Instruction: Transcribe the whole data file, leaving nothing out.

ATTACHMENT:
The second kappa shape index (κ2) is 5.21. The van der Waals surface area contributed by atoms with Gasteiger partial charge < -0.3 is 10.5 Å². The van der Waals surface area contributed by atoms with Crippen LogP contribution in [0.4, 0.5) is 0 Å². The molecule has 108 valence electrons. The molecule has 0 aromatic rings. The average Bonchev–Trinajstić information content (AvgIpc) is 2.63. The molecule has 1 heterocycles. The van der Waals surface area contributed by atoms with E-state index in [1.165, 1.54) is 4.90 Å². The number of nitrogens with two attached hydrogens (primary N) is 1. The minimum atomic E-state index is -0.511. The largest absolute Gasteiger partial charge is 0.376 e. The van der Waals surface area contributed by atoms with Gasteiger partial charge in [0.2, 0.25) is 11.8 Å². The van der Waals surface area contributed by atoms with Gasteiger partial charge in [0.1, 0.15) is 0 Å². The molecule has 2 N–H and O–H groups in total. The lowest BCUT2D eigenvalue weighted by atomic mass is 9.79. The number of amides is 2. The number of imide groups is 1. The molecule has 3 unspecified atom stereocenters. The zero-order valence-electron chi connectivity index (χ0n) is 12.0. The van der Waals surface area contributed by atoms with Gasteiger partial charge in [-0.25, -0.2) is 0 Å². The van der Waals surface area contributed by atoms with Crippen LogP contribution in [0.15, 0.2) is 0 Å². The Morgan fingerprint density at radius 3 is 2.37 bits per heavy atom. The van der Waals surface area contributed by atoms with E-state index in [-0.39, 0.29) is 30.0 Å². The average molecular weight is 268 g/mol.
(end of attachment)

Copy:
The second kappa shape index (κ2) is 5.21. The van der Waals surface area contributed by atoms with Gasteiger partial charge < -0.3 is 10.5 Å². The van der Waals surface area contributed by atoms with Crippen LogP contribution in [0.4, 0.5) is 0 Å². The molecule has 108 valence electrons. The molecule has 0 aromatic rings. The average Bonchev–Trinajstić information content (AvgIpc) is 2.63. The molecule has 1 heterocycles. The van der Waals surface area contributed by atoms with E-state index in [1.165, 1.54) is 4.90 Å². The number of nitrogens with two attached hydrogens (primary N) is 1. The minimum atomic E-state index is -0.511. The largest absolute Gasteiger partial charge is 0.376 e. The van der Waals surface area contributed by atoms with Gasteiger partial charge in [0.2, 0.25) is 11.8 Å². The van der Waals surface area contributed by atoms with Gasteiger partial charge in [0.1, 0.15) is 0 Å². The molecule has 2 N–H and O–H groups in total. The lowest BCUT2D eigenvalue weighted by atomic mass is 9.79. The number of amides is 2. The number of imide groups is 1. The molecule has 3 unspecified atom stereocenters. The zero-order valence-electron chi connectivity index (χ0n) is 12.0. The van der Waals surface area contributed by atoms with Gasteiger partial charge in [-0.25, -0.2) is 0 Å². The van der Waals surface area contributed by atoms with Crippen LogP contribution in [0.15, 0.2) is 0 Å². The Morgan fingerprint density at radius 3 is 2.37 bits per heavy atom. The van der Waals surface area contributed by atoms with E-state index in [-0.39, 0.29) is 30.0 Å². The average molecular weight is 268 g/mol.